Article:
That’s why large clinical trials remain the gold standard for policy decisions. “To establish cause, you have to go to trials,” says Linder. “Randomly assigning people to different treatments helps ensure that any difference in outcome is the result of the treatment.”
That very question was the origin of the DPP trial, the one that showed losing weight via lifestyle changes was so effective at reducing diabetes risk. Nathan was involved in that study, too, this time as its head. “We showed, across all these populations, that lifestyle interventions worked,” he says. “Programs that imitated the DPP lifestyle intervention popped up all over the place.”
And when it comes to your health, a clear outcome is the best outcome researchers could hope for.
How to Join a Study
From tiny pilot studies to large government-funded trials, medical research depends on volunteers. “The lifeblood of our studies is our participants,” says David Nathan, MD, director of the Diabetes Center and Clinical Research Center at Massachusetts General Hospital in Boston. “This is a team sport, and the most important players are the participants. Without them, studies like [the Diabetes Control and Complications Trial] can’t happen.”
Many researchers draw participants from clinics or organizations in their area. If you’re interested in participating, ask your health care providers if they know of anyone who’s recruiting. For information on larger studies, check out clinicaltrials.gov.
Before signing up, make sure you understand how the trial will work, the goal of the study, and the potential benefits and risks compared with the treatment you’re already getting. Be sure you can handle the time commitment. Head here for more information.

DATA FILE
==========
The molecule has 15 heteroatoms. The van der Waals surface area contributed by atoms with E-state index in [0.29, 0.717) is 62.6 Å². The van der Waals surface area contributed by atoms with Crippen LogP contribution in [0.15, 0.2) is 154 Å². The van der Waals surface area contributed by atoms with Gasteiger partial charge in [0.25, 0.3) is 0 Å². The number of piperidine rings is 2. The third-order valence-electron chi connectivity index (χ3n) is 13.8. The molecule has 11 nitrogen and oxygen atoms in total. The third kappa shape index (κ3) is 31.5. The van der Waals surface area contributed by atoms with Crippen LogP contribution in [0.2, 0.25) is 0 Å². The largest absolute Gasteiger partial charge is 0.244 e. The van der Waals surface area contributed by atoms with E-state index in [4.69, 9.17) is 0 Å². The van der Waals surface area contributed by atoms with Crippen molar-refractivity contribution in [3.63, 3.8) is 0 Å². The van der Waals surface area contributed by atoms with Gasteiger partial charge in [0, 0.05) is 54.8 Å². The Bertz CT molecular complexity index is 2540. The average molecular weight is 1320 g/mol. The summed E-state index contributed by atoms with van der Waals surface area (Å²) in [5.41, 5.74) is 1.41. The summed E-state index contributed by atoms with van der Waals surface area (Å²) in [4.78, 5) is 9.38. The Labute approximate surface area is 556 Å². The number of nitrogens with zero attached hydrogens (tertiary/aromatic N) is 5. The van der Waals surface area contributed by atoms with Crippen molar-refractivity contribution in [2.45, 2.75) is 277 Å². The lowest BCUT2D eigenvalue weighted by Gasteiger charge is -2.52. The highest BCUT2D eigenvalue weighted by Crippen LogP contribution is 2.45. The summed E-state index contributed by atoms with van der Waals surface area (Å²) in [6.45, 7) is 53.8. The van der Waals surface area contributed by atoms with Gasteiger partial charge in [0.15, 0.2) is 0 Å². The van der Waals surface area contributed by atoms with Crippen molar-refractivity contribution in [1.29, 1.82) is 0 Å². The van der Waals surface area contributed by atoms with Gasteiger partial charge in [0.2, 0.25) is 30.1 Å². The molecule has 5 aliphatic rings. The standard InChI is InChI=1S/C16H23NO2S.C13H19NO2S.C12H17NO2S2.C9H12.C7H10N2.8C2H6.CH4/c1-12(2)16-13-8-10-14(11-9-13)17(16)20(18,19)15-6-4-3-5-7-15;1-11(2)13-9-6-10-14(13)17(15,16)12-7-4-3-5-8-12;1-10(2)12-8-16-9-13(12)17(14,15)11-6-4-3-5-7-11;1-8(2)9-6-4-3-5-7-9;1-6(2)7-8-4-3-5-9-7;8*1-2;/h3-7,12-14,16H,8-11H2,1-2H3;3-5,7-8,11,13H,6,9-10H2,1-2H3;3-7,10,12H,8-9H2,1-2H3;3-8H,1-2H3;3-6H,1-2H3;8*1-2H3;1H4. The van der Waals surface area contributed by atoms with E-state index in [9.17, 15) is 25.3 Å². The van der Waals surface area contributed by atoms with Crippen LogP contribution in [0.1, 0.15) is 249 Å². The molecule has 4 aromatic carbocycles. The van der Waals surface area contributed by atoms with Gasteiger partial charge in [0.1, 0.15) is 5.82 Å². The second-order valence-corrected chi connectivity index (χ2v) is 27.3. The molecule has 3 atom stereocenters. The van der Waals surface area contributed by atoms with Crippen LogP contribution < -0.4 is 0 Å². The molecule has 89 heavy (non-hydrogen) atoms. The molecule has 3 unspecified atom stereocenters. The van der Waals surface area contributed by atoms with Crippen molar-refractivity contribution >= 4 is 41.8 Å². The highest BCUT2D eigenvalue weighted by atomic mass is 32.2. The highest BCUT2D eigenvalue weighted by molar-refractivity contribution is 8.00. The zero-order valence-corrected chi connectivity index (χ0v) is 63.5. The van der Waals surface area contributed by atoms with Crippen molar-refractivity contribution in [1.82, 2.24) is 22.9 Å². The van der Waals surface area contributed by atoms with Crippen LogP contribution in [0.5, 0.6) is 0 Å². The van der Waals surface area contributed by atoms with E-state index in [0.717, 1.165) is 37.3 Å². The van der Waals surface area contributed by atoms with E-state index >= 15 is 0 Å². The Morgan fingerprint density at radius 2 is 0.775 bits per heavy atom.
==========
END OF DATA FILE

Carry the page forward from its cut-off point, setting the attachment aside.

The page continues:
Diabetes Clinical Trial Hall of Fame
Much of your doctors’ advice comes from a handful of landmark clinical trials. Here are three of the biggest.
Diabetes Control and Complications Trial
Outcome: Intensive blood glucose management reduced the likelihood of eye, kidney, and nerve complications for people with type 1 diabetes by up to 76 percent.
Lasting Impact: People with type 1 know to keep their blood glucose as close to normal as safely possible, beginning soon after diagnosis.
United Kingdom Prospective Diabetes Study
Outcome: Intensive glucose management reduced complications in people with type 2 diabetes.
Lasting Impact: People with type 2 can benefit from tight glucose management.
Diabetes Prevention Program
Outcome: By losing weight via diet and exercise, people at high risk for type 2 diabetes lowered their risk of developing the disease by 58 percent over about three years. Metformin reduced the risk by 31 percent.
Lasting Impact: Weight loss and the consideration of metformin are now standard recommendations for preventing or delaying the onset of type 2 diabetes. The study helped inspire the National Diabetes Prevention Program, which helps people at risk for type 2 diabetes make lifestyle changes to reduce their risk for the disease and improve their health.